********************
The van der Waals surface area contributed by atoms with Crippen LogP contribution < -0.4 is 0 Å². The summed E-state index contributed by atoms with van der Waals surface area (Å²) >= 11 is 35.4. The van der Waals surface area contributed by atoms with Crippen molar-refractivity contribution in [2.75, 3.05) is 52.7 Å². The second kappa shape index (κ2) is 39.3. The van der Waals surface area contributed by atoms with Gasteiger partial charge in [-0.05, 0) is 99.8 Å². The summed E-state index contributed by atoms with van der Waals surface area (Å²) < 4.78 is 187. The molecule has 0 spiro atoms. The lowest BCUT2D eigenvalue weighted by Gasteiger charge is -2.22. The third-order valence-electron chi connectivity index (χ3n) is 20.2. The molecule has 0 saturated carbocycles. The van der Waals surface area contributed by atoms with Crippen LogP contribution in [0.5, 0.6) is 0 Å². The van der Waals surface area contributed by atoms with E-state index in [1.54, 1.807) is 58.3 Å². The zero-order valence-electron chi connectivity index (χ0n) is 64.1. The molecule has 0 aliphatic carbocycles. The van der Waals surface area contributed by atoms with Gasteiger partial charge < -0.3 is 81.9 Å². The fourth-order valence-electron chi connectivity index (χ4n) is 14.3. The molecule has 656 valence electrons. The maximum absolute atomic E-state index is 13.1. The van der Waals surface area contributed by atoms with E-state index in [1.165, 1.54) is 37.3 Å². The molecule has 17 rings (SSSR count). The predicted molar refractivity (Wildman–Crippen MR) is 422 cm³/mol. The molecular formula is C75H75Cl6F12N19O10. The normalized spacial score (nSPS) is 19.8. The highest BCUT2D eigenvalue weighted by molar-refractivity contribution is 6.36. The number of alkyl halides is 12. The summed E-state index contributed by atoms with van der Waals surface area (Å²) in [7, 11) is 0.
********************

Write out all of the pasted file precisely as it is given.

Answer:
The van der Waals surface area contributed by atoms with Crippen LogP contribution < -0.4 is 0 Å². The summed E-state index contributed by atoms with van der Waals surface area (Å²) >= 11 is 35.4. The van der Waals surface area contributed by atoms with Crippen molar-refractivity contribution in [2.75, 3.05) is 52.7 Å². The second kappa shape index (κ2) is 39.3. The van der Waals surface area contributed by atoms with Gasteiger partial charge in [-0.05, 0) is 99.8 Å². The summed E-state index contributed by atoms with van der Waals surface area (Å²) < 4.78 is 187. The molecule has 0 spiro atoms. The lowest BCUT2D eigenvalue weighted by Gasteiger charge is -2.22. The third-order valence-electron chi connectivity index (χ3n) is 20.2. The molecule has 0 saturated carbocycles. The van der Waals surface area contributed by atoms with Crippen LogP contribution in [0.5, 0.6) is 0 Å². The van der Waals surface area contributed by atoms with E-state index in [1.54, 1.807) is 58.3 Å². The zero-order valence-electron chi connectivity index (χ0n) is 64.1. The molecule has 0 aliphatic carbocycles. The van der Waals surface area contributed by atoms with Gasteiger partial charge < -0.3 is 81.9 Å². The fourth-order valence-electron chi connectivity index (χ4n) is 14.3. The molecule has 656 valence electrons. The maximum absolute atomic E-state index is 13.1. The van der Waals surface area contributed by atoms with E-state index in [1.165, 1.54) is 37.3 Å². The molecule has 17 rings (SSSR count). The predicted molar refractivity (Wildman–Crippen MR) is 422 cm³/mol. The molecular formula is C75H75Cl6F12N19O10. The normalized spacial score (nSPS) is 19.8. The highest BCUT2D eigenvalue weighted by molar-refractivity contribution is 6.36. The number of alkyl halides is 12. The summed E-state index contributed by atoms with van der Waals surface area (Å²) in [7, 11) is 0.